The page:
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Faust Chapter Summary & Analysis - Prelude in the Theatre Summary

This Study Guide consists of approximately 44 pages of chapter summaries, quotes, character analysis, themes, and more - everything you need to sharpen your knowledge of Faust.
This section contains 924 words
(approx. 4 pages at 300 words per page)

Prelude in the Theatre Summary

The Prelude in the Theatre takes place between a Director, a Clown, and a Dramatic Poet.

The Director addresses the Clown and the Poet. The Director declares that the Clown and the Poet have been with him through thick and thin. The Director asks the men if it is possible to take their play and make it new somehow so that it will be received well in Germany. The Director hopes the theatre going crowd will be so enamored of the play that they will flock to the theatre as if they were starving and the behind the door there is a bounty of food.

"They fight and push each other, coax and vex,

And, as in famine time, for bread at baker's door,

To get a ticket almost break their necks."

(The Prelude in the Theatre, p. 71)

The Poet says that producing a play for the crowds is sure to cause the spirit to flee and will most likely cause the Poet to lose inspiration and quality in his work. Although the Poet is able to do as the Director asks, the Poet says that the play will surely suffer, whereas the genuine masterpiece will survive from age to age.

The Clown tells the Poet that the people care more about being entertained and not about the masterpiece. The Clown also claims that the people want to laugh and engage in foolery.

The Director follows that Clown's lead and says that he wants to see a great deal of action along with the comedy. By producing a play that pleases all the masses and all the classes the Poet shall gain notoriety and everyone will go home contented. There is no point in creating a masterpiece that will only be picked apart by the public.

The Poet continues to object and insults the Director.

The Director says he takes no offense at the Poet's words. The Director insists that the play is nothing more than a diversion for everyone from the fairest ladies to the rabble. Each wants only to be entertained in some way that will not require much effort. The Director also reminds the Poet that he is the one who pays the Poet's salary.

The Poet tells the Director to find another slave that he cannot use his gift to produce something that is beneath the level of his gift. To do so would squander the gift and thereby do a disservice to himself and mankind.

The Clown presents a solution. It is suggested that the Poet create a long and in-depth romantic story into which can be inserted the action, drama, comedy and tragedy so desired by the public. All will be content.

The Poet asks for the return of his youth when he was flush with love and the feelings experienced by a young man.

The Clown tells the Poet that he still has the ability to write as if he were young. Age is a state of mind and should not matter when one is young at heart.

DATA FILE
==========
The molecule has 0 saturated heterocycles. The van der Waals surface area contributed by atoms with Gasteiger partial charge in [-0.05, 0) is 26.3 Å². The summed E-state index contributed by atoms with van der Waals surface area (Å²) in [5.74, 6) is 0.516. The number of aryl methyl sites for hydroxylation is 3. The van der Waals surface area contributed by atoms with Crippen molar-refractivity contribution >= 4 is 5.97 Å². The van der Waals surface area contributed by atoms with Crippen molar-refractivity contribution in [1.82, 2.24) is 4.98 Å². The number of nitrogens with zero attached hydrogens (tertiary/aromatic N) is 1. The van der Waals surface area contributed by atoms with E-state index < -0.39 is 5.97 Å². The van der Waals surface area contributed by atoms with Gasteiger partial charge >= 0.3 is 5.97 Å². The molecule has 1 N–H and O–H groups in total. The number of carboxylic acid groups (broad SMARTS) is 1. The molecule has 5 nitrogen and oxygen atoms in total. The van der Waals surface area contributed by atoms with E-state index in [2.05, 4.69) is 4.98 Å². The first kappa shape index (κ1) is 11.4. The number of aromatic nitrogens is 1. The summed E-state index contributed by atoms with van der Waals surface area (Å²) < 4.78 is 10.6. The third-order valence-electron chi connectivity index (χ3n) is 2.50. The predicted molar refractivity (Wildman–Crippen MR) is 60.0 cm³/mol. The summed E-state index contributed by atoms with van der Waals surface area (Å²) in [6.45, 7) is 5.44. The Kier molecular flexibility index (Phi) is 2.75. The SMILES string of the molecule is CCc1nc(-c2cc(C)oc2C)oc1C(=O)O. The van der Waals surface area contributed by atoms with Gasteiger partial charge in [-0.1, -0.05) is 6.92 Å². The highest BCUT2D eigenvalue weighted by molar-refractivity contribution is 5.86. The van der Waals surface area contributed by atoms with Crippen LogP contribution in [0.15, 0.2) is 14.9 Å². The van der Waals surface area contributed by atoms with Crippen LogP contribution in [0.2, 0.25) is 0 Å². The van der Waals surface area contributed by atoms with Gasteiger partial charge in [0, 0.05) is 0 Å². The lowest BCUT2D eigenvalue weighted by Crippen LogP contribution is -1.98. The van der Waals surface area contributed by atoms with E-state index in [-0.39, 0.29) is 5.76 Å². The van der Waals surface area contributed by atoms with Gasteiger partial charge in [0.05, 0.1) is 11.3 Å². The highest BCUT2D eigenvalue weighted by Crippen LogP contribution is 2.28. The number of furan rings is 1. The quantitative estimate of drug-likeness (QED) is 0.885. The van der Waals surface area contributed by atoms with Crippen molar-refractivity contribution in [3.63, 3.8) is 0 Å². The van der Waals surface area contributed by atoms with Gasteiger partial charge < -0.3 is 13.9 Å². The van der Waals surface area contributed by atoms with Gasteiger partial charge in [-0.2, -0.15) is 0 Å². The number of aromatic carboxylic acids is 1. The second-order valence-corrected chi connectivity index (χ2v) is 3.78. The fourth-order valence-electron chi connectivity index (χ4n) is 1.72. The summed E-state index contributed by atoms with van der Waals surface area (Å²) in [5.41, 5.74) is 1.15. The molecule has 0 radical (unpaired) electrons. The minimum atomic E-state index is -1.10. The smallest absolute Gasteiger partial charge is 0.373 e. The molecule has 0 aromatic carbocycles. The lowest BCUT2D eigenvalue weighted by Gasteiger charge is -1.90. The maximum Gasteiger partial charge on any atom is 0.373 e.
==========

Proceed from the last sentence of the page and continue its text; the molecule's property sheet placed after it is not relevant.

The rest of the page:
The Director believes the matter is settled and tells the Clown and the Poet to get to work. While they discuss what needs to be done, someone else is writing the play.

Prelude in the Theatre Analysis

The Dedication can be seen as an epilogue in that it details the end of Faust's life and the realization of what he has done to gain his earthly desires and treasures.

Faust is at the end of his life. The devil is coming to collect Faust's soul; the souls that Faust gave up freely as a young man. Faust weeps for what he has lost and realizes that the things he longed for in his youth cannot compare to the things he should have cherished. Faust grieves for his decisions but faces the devil with readiness.

The conversation held between the Director, Poet and Clown is one that has been held a million times before in theatres all over the world. The Director needs a hit play. The last one was relatively successful, but there needs to be a new one that can succeed in Germany. If the Clown and the Poet cannot revive the play to thrill the audience, then a new one must be created.

The Poet is eager to create a masterpiece but tells the Director that he cannot be rushed. It takes time to create poetry for the stage. If one is rushed, then the lack of time and effort will show in the end product which defeats the entire purpose.

The Clown mocks the Poet for being so haughty about the process. The Clown only wants to please, to make people laugh and enjoy entertainment. The Poet is offended that his work should be viewed as no more than a lighthearted and purposeless comedic sketch.

The Director agrees with the Clown that there must be comedy and action. The Director reminds the Poet that he pays the Poet's salary and therefore the Poet will do as he is ordered. The Poet becomes angry and says that he will not demean himself. If the Director insists on going that route then he should find another slave.

After some discussion, there is a compromise of sorts. The Poet can create the type of play he wants to create with deep meaning and beautiful words and ideas. Inside that story will be opportunities for comedy, tragedy and action. The problem is solved and the men prepare to get to work.

This section contains 924 words
(approx. 4 pages at 300 words per page)
Copyrights
Faust from BookRags and Gale's For Students Series. ©2005-2006 Thomson Gale, a part of the Thomson Corporation. All rights reserved.
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